Silica Aerogels possess the lowest density, highest thermal insulation and highest surface area per unit volume of any known solid. However, methods of making silica gels are expensive and time consuming which prohibits their use in mainstream applications such as domestic insulation. Aerogels are formed from “wet gels” by replacing the liquid with gas (air) to leave a nano-structured, porous, silica foam. The drying of the wet gel to aerogel is a difficult step and can be achieved by either:
• Super critical drying (SCD) exchanges the liquid inside wet-gels for super critical CO2 at high temperature and pressure. The CO2 is purged from the gel as a gas as the system is allowed to return to ambient temperature and pressure to give the dried aerogel.
• Ambient pressure drying (APD) is a multistep process which exchanges the liquid inside wet-gels for an organic drying solvent. The organic solvents have to be chosen with care as those with high surface tension effectively “pull down” the aerogel structure from within, due to the capillary force during drying.
The specialist equipment, high pressure and temperature required to dry the gel make the SCD process energy intensive and therefore produces materials that are too expensive except for highly specialised use. APD of gels provides an alternative, less energy intensive route but relies on the replacement of costly organic solvents.
Researchers at Newcastle University have developed a process of drying silica aerogels at ambient pressure inspired by the mechanism by which dragonflies form their wings, which are aerogels. The new method does not require the use of expensive, low surface tension organic solvents. Instead it uses an inorganic solution which is ~80 times cheaper. In the new process, inorganic solution and reagent produce gas within the pores of the gel.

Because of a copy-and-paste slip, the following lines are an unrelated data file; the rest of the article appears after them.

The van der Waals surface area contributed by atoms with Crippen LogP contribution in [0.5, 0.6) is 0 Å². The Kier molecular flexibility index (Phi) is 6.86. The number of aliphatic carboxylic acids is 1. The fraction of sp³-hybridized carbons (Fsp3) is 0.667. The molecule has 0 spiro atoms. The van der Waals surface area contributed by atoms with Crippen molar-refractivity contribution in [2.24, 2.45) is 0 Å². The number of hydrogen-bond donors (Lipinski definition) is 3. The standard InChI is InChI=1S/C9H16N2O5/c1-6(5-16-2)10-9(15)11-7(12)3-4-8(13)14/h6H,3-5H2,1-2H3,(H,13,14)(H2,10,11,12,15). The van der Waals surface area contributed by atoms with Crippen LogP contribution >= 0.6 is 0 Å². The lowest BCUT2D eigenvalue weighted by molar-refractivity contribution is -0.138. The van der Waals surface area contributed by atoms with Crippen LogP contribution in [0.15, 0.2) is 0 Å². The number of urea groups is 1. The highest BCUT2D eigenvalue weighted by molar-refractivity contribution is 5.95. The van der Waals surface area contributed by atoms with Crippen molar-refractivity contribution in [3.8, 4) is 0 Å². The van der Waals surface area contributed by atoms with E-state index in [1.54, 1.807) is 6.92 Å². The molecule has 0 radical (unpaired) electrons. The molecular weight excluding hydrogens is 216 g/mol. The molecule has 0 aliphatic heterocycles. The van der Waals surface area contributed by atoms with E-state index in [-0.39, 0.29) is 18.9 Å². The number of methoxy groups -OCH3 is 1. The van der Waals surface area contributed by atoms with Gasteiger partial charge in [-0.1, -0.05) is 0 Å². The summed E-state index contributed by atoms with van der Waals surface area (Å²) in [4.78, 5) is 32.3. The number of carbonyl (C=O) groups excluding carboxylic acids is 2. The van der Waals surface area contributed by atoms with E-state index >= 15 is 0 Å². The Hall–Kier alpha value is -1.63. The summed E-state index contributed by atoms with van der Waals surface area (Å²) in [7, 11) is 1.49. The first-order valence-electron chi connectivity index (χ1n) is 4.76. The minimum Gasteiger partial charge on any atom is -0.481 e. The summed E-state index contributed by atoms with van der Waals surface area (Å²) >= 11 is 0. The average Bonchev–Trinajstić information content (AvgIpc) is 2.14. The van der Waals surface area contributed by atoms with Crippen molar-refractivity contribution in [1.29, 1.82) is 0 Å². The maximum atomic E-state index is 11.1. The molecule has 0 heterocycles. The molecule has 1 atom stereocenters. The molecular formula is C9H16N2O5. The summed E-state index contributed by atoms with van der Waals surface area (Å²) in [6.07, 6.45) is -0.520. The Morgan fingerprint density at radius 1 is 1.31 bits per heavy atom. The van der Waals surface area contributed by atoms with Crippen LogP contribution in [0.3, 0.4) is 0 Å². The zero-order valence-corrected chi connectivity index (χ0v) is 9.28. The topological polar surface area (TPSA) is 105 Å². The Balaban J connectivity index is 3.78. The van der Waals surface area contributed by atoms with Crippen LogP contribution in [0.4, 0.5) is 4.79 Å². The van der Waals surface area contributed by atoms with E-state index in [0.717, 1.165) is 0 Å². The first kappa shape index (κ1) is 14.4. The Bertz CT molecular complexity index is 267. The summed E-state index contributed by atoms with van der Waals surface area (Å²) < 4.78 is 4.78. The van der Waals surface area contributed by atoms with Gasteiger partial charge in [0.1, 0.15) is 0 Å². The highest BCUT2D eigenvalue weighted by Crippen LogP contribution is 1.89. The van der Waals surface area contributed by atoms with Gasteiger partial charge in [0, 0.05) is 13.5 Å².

When the gas is formed the gel is incompressible and therefore the pore diameter is increased, reducing capillarity, driving out solvent and enlarging the radius of the pore. The overall result is to dry the aerogel from the inside out.
Newcastle University is currently seeking industrial partners to develop and scale up the process to provide sustainable, greener, low cost manufacturing of aerogels. A single breakthrough in large-scale production method can fuel tremendous growth in aerogel enabled products such as insulation, smart windows and replacements for catalytic converters.
Current research is concerned with salt doped aerogels as the process generates the salt as a by-product. The salt can be easily removed from the aerogel but little is known about its effect on the material’s properties.
A GB patent application has been filed for this technology. The patent has entered the PCT phase.
Application no: GB1502613.1
Filing date: 17/02/2015
Dr Tim Blackburn, Science, Agriculture & Engineering Enterprise Team, Research and Enterprise Services, Devonshire Building, Newcastle University, Newcastle upon Tyne, NE1 7RU, UK